The Mystery of Owls

Growing up on a farm, I was familiar with the sound of owls calling at night.  Most owls really don’t hoot, in my experience.  Screech owls were the most frightening–they sounded332px-171_Barn_Owl[1] like a woman screaming in the woods.  Many a night I heard them shrieking to one another in the distance.

We had a tobacco barn that was about two stories high, at least.  It was used for firing dark tobacco.  There were beams running across from one side wall to the opposite wall, spaced so racks of tobacco could be hung to dry.  When it had dried enough, Daddy would build a smouldering fire with sawdust and keep it going for days, firing the tobacco.  Climbing up in the barn was perilous work but had to be done.  Usually the younger and stronger ones did that and hung the tobacco.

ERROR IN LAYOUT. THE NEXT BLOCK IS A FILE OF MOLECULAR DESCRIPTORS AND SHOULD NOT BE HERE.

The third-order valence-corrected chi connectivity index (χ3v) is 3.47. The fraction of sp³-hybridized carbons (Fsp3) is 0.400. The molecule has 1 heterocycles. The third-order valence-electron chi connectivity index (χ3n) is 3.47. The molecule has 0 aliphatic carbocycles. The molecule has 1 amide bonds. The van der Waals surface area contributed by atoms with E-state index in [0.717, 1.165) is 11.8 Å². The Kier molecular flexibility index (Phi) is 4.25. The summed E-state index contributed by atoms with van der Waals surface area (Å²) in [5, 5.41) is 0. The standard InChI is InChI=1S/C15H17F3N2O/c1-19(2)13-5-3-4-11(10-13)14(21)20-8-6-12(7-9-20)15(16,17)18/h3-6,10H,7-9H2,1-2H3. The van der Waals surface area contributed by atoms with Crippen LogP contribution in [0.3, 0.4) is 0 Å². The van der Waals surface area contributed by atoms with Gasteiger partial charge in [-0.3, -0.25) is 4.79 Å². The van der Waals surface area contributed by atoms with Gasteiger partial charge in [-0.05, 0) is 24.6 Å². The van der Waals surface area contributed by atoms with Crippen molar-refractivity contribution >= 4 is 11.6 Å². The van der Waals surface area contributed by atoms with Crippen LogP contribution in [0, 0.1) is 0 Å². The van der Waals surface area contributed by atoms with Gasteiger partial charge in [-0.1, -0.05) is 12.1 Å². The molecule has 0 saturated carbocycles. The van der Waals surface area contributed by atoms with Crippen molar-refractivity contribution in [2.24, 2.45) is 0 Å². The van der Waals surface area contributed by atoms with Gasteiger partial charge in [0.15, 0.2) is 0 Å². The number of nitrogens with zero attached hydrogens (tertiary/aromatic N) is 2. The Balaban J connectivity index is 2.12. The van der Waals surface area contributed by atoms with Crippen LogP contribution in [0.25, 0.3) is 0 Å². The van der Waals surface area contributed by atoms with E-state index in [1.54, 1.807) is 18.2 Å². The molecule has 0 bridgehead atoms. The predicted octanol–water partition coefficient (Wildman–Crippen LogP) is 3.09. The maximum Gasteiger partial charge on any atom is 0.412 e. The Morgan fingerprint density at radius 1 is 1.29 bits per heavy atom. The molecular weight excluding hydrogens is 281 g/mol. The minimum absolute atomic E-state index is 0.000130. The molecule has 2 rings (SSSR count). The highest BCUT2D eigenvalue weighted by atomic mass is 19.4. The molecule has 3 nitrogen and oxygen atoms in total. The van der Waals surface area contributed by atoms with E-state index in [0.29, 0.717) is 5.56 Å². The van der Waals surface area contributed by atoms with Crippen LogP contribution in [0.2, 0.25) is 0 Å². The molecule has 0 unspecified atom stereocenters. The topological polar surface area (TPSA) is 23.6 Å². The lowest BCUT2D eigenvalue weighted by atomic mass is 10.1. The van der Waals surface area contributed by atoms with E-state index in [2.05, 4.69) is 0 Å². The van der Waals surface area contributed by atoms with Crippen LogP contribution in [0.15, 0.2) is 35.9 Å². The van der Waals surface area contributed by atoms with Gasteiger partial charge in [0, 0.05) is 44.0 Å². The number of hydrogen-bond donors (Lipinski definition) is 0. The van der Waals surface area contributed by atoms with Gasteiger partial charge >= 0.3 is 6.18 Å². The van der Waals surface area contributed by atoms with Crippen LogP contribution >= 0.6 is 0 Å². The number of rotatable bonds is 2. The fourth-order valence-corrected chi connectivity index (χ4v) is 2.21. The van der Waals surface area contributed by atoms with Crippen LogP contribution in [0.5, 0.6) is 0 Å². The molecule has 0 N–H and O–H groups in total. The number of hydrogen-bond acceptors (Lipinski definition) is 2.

In the spring and summer the tobacco barn was empty, and that’s when the barn owl came to hunt mice, and sometimes just to perch.  One day Daddy called me to come with him and “see something special.”  We trudged down the rocky dirt road to the tobacco barn, trailed by my dog, Dusty.  I named him that because he was the exact color of that dirt road.

Daddy opened the smaller door within the big doors so we could go in, letting a little daylight in to the shady, cool interior.  “Look up in that corner,” he said.  There was a huge barn owl.  It slowly turned its head and stared down at us with yellow eyes.  Dusty was nosing around the dirt floor of the barn, and the owl watched him intently.  Then it spread its wings and flew out through an open hatch on the side wall.  It seemed to fly in slow motion, as if you could see every feather moving precisely.

When I saw this Audubon print it reminded me of that owl.  I can see why owls were Athena’s bird and associated with wisdom.  That level stare implies knowledge and intuition beyond what we know.

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About writinghersense

Marketer, memoir writer, cat lover, Tennessee native, now a NYer.
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